Securing Amazon API Gateway with secure ciphers using Amazon CloudFront
Enterprise customers have differing requirements based on a number of reasons including security, compliance, governance, and the industry they operate. In certain situations, customers are expected to adhere to certain protocols and standards that are non-negotiable. In this post, we explore how customers can specify TLS protocols and associated ciphers that are allowed from viewers on Amazon API Gateway.
The TLS protocol provides protection against network security concerns, such as tampering between client and server communication. It is recommended to use the latest version of TLS to make sure that your API can support the most recent ciphers which offer the highest level of security. API Gateway provides numerous options for selecting TLS ciphers for the APIs provisioned for your custom domain. However, enterprise customers may require further flexibility based on their organizational policies and governance requirements.
This post is intended to assist customers in this particular situation to customize API Gateway endpoints to support specific TLS cipher suites that meet their organizational compliance requirements.
What are Cipher Suites and how do they relate to TLS/SSL?
Cipher Suites are a collection of Cryptographic algorithms (Ciphers) that allow network connections to be secure. A typical TLS/SSL Cipher suite provides a set of steps and the order under which the contained algorithms are executed. A considerable amount of processing is involved when establishing the HTTPS connection between the client and server applications. This process is referred to as a TLS/SSL handshake. During the SSL/TLS handshake, the client application provides the server application with the maximum TLS version along with the cipher suites it supports. Then, the server application makes a decision based on the best options available for both the server and the client on the right TLS version and cipher suites to be used throughout the session.
Cipher suites for TLS 1.2 and TLS 1.3
TLS 1.2 and TLS 1.3 are the prevalent standards used today. The cipher suites for TLS 1.2 and TLS 1.3 are different, TLS 1.2 uses 37 cipher suites whilst TLS 1.3 uses only five cipher suites. TLS 1.3 is still considered more secure and the reason for this lies in how these cipher suites are created.
If you look deeper into the composition of a TLS 1.2 cipher suite, then you find the following four ciphers:
· Key exchange algorithm for protecting information when creating symmetric keys for exchange
· Signature algorithm which validates the type of certificate
· Bulk data encryption algorithm to encrypt messages between client and server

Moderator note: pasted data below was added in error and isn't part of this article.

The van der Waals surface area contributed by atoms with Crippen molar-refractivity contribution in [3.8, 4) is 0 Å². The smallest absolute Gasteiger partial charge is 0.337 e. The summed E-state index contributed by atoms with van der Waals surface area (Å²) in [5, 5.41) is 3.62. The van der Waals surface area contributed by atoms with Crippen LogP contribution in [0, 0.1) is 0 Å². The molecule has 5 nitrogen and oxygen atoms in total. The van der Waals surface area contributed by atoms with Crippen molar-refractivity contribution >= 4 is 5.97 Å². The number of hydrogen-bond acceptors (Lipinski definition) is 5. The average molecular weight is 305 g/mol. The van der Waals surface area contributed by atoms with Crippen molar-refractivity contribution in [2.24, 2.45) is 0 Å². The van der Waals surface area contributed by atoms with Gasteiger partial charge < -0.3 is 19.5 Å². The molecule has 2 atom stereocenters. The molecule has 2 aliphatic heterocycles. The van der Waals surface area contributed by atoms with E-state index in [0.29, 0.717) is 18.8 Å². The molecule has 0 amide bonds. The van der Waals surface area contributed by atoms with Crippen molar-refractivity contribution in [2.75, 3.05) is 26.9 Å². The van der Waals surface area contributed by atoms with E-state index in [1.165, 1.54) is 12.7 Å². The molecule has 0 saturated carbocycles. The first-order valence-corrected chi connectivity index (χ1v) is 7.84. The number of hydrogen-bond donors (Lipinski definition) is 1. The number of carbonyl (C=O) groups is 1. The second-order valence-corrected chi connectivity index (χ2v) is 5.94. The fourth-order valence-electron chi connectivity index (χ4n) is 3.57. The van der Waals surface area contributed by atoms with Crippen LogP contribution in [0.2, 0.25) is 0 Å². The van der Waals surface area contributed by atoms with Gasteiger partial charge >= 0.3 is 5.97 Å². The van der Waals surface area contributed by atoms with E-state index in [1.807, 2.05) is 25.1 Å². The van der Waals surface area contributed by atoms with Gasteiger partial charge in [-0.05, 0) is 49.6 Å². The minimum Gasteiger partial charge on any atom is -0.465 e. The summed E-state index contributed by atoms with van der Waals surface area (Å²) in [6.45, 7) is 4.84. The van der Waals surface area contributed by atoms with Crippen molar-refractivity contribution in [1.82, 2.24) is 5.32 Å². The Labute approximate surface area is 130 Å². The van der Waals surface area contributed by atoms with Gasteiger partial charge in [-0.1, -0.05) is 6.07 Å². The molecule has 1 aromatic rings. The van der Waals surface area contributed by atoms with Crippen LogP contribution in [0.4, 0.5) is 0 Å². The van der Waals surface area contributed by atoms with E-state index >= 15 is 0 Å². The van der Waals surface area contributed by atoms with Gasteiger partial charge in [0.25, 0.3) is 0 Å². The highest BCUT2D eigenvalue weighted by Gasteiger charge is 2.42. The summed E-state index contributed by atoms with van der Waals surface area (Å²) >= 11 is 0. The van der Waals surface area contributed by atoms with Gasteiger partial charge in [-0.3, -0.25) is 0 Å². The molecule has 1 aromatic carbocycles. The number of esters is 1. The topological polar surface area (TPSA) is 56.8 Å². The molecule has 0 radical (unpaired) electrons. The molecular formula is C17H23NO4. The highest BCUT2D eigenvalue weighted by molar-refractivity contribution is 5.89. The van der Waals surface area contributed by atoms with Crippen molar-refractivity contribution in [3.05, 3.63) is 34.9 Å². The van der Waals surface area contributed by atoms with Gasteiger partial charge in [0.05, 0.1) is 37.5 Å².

· Message authentication code (MAC) algorithm to perform message authentication using hashes and signatures between the clients and the server
An example of how the different algorithms in TLS 1.2 Cipher Suite are organized is shown here:
Looking at the composition of the cipher suite for TLS 1.3, you notice only two ciphers: one for MAC and the other for bulk data encryption. An example for a TLS 1.3 Cipher is shown here:
With TLS 1.3, the client-server TLS/SSL handshake doesn’t require negotiations for key exchange and signature. This reduces the messages exchanged during the TLS/SSL handshake to just one round trip in TLS 1.3 as compared to two round trips in TLS 1.2, making TLS 1.3 faster. TLS 1.3 is also safer than TLS 1.2, as it has removed support of older, weaker, and more vulnerable algorithms which were supported in TLS 1.2 and the previous versions of TLS.
TLS support in API Gateway
When implementing API endpoints for your organizational needs, you can utilize API Gateway to quickly provision different types of highly scalable APIs. The three types of APIs supported by API Gateway are REST, HTTP, and WebSocket APIs. You can create an API Gateway by following the steps mentioned in the AWS documentation. Security becomes a prime concern when it comes to exposing the created API Endpoints to the client applications. API Gateway allows developers to choose a minimum version of TLS protocol to be enforced on your custom domain to provide enhanced security. Adding the security policy is supported using either AWS Management Console, AWS Command line Interface (AWS CLI), or by using AWS SDKs. To create a custom domain for API Gateway,
1. Log in to the AWS Console.
2. Navigate to API Gateway console by either searching for API Gateway or traversing through the Services menu.
3. In the API Gateway console, select “Custom domain names” as shown in the image below.
Currently, when creating the custom domain name, API Gateway provides options to choose a security policy between TLS 1.2 or TLS 1.0 as the minimum TLS version for the custom domain. The following image shows the TLS ciphers supported by an API with regional endpoint or a custom domain name with regional endpoint. Utilities like sslscan are effective at finding the TLS ciphers supported by the server.
API Gateway support for TLS 1.3
Currently, out of the box support for TLS 1.3 and its associated cipher suites occurs when deploying the API using edge-optimized endpoints or fronting the API using an edge-optimized custom domain name. In both cases, an AWS managed Amazon CloudFront distribution gets created using the security policy set by CloudFront, which has support for TLS 1.3 cipher suites. However, in both cases, since the CloudFront distribution created for the API is managed by AWS, it is not possible to customize the TLS version and the cipher suites used. Currently, the recommended (default) security policy for CloudFront distributions using custom SSL certificates is TLSv1.2_2021. The cipher suites supported with TLSv1.2_2021 and other security policies is highlighted in the AWS documentation for supported protocols and ciphers for CloudFront. The following image shows the TLS ciphers supported by an API with edge-optimized endpoint or using an edge-optimized custom domain name.